If you're a salesperson working remotely and 70% of your time at home is now spent entering data into Salesforce, then guess what? There are an increasing number of AI-fueled tools available that can automatically do that task – and do it more accurately than you can. If you want to optimize your time, either you make many more sales calls from home or you schedule more customer meetings in person, which is likely even better for your deal closing percentage. That’s how you bring AI together with hybrid work to enhance human productivity – AI can do what it does best and people are liberated to do what they do best.

If you scale this simple example across the spectrum of remote-only jobs, you’ll have more AI doing more routine tasks and fewer humans doing the higher-level, problem-solving tasks in a remote setting or in-person.

Remote-Only Hiring Reaches a New Low

Due to the combined impact of a diminishing global pandemic, the challenges of integrating remote-only employees into organizations, and the ongoing emergence of AI, remote-only job postings have now reached their lowest level in the last three years. That share peaked in January of 2022 at 20.7 percent, but has since declined to 9.1 percent as of August of 2023 and continues to decline, according to Linkedin job data.

But while remote-only job listings decrease, remote-only jobs won’t disappear completely. 

As Lauren Hasson, senior vice president, workplace strategy at commercial real estate firm JLL, explains it: “Just because fully remote hiring is tapering off doesn't mean everybody's going back to the office five days a week. Hybrid and flexible work are here to stay because they enable organizations to offer their employees more choice and control, letting them bring people together to build relationships and increase opportunities for learning, mentoring, and development.”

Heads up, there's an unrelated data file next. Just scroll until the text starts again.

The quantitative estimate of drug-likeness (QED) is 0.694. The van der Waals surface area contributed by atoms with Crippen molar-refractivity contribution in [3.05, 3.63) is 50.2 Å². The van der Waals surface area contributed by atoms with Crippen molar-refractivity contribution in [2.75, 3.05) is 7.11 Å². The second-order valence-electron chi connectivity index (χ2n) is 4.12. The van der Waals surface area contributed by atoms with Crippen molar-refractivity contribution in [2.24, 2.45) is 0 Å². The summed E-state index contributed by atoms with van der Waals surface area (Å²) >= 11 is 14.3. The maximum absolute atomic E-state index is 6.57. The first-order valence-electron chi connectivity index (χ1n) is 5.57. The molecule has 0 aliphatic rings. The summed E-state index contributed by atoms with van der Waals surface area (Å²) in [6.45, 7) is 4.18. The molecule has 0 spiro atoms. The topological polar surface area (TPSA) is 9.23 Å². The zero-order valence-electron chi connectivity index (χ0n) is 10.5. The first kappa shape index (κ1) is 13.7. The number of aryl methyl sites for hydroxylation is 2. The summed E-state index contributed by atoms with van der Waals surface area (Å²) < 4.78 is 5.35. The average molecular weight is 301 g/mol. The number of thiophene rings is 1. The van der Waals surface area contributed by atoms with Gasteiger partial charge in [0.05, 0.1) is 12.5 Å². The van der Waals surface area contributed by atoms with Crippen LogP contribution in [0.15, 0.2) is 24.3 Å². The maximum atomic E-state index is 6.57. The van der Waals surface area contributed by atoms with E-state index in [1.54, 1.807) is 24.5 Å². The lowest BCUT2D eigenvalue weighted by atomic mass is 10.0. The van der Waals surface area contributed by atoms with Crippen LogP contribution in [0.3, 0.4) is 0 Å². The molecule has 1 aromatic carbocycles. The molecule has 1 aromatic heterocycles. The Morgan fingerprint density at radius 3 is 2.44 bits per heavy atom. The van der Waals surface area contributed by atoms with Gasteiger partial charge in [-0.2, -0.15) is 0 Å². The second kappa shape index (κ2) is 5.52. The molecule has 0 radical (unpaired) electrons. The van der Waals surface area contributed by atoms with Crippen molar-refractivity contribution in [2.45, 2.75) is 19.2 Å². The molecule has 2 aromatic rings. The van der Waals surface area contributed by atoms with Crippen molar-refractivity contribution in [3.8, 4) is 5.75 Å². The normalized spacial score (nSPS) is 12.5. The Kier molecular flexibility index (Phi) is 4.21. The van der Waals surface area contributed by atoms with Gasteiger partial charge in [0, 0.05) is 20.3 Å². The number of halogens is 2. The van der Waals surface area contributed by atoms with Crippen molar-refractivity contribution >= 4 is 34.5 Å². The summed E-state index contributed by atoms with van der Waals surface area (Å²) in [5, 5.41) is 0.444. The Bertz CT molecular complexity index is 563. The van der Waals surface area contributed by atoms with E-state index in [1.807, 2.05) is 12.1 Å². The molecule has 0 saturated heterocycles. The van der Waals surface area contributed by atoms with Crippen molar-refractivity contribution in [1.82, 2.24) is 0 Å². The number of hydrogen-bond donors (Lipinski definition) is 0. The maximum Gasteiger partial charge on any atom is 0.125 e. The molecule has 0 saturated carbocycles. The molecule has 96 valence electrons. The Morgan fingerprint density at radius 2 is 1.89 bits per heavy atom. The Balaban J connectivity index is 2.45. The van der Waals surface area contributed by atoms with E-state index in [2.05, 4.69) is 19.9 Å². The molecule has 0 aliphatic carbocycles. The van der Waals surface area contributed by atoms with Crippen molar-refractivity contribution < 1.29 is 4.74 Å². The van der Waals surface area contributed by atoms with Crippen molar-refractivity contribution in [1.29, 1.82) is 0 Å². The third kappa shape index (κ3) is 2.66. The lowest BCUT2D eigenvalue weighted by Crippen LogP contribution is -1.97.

AI and Hybrid Work

We know that people hate the commute and enjoy the flexibility of working from home when they need to. 

But as I’ve explained, work itself is changing and those changes ultimately make the office more attractive and essential as a locus for work. The routine and repetitive work, work where you can put your head down and grind it out, is increasingly getting performed by AI. So if you have a white-collar, administrative job and there’s no need for you to go into the office to collaborate in person with colleagues or customers, where you don’t need any mentoring or coaching, you might not actually have that job for long. 

Stanford Professor Nick Bloom, perhaps the leading researcher on today’s changing workplace, says that “if you have a job where you don't come into the office at least once a month, you're not going to have that job in a couple years.” The irony of AI, and the opportunity too, is that it’s making the human elements of work even more valuable. 

What’s Human is Now What’s Most Important

What's going to matter most in the future of work is building human relationships based on trust, because we’re going to be so overwhelmed by a tsunami of AI-generated information. The existential questions will then become: what information can I trust and what sources can I rely upon? How do I differentiate what’s real from what's fake?